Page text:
Google Doodles

Christian Science Monitor

Thursday, October 21, 2010

Moon Not Only Has Water, but Lots of It

Wall Street Journal

There is a lot more water on the moon than previously believed, according to an analysis of NASA data being published Friday, a finding that may bolster the case for a manned base on the lunar surface. [Slide Show]

Schools target dangerous binge cocktail

"Drunkorexia" act swaps food calories for alcohol
By Kristen Browning-Blas
The Denver Post

While "drunkorexia" is not a medical term, it has become easily understood slang for the practice of swapping food calories for those in alcohol.

Teen car crashes on the decline

By Frederik Joelving

(Reuters Health) - The number of teen drivers involved in deadly car crashes is plummeting, U.S. government researchers said Thursday in a bit of good news to parents with youngsters behind the wheel.

People Less Likely to Buy Junk Food When Paying Cash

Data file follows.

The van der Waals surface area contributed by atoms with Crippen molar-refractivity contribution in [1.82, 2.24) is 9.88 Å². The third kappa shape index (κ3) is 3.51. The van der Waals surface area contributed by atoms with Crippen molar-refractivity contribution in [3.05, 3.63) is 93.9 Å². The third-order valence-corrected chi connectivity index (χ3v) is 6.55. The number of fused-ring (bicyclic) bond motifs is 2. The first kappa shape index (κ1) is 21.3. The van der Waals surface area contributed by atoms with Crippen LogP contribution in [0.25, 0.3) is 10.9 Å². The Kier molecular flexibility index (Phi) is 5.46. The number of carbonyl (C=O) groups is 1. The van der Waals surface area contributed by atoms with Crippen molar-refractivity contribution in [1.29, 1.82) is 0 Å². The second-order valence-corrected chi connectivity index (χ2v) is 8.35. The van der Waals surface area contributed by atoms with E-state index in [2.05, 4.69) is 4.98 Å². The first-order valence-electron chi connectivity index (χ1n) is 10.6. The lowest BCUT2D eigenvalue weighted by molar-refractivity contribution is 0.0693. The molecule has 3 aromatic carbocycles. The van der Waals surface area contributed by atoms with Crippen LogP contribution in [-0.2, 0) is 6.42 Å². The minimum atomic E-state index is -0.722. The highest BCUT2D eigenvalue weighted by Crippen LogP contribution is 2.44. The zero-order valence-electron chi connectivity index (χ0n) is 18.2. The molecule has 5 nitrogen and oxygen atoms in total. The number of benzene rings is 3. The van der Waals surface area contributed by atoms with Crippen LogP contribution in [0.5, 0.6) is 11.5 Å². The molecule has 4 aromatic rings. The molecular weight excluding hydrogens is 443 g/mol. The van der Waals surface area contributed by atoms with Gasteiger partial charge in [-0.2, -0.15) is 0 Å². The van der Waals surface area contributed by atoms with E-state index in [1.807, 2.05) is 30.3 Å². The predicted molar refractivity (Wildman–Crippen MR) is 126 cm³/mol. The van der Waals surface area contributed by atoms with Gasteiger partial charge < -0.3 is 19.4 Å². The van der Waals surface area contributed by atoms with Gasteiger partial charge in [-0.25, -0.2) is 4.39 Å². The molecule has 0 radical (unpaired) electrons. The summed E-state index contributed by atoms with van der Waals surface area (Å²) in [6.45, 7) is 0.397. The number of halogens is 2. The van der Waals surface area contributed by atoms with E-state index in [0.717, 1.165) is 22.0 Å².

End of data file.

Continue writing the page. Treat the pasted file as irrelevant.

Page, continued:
Credit, debit cards seem to encourage impulsive shopping for unhealthy items, study finds.
U. S. Department of Health and Human Services (HHS)

THURSDAY, Oct. 21 (HealthDay News) -- People are less likely to buy unhealthy foods if they use cash instead of credit or debit cards to pay for groceries, a new study finds.

Man saved by God, and by dog who says grace

By Jessica Ravitz

The video was meant to simply make some Facebook friends, and his mother in particular, smile.

Steven Boyd, 39, had taught his dog Djaingo how to "say grace," and one late September morning, camera in hand, he coaxed the sleepy pup out to the living room and into prayer.

Video Link: Dog taught how to "say grace"

Wednesday, October 20, 2010

The World’s Vanishing History

[Slide Show]

Take the horror out of Halloween

Silly costumes are one thing, but bloody artifacts of horror are another. Why do we expose children to Halloween's cult of death and call it 'fun'? We have no idea what we are nurturing.
By Walter Rodgers
Christian Science Monitor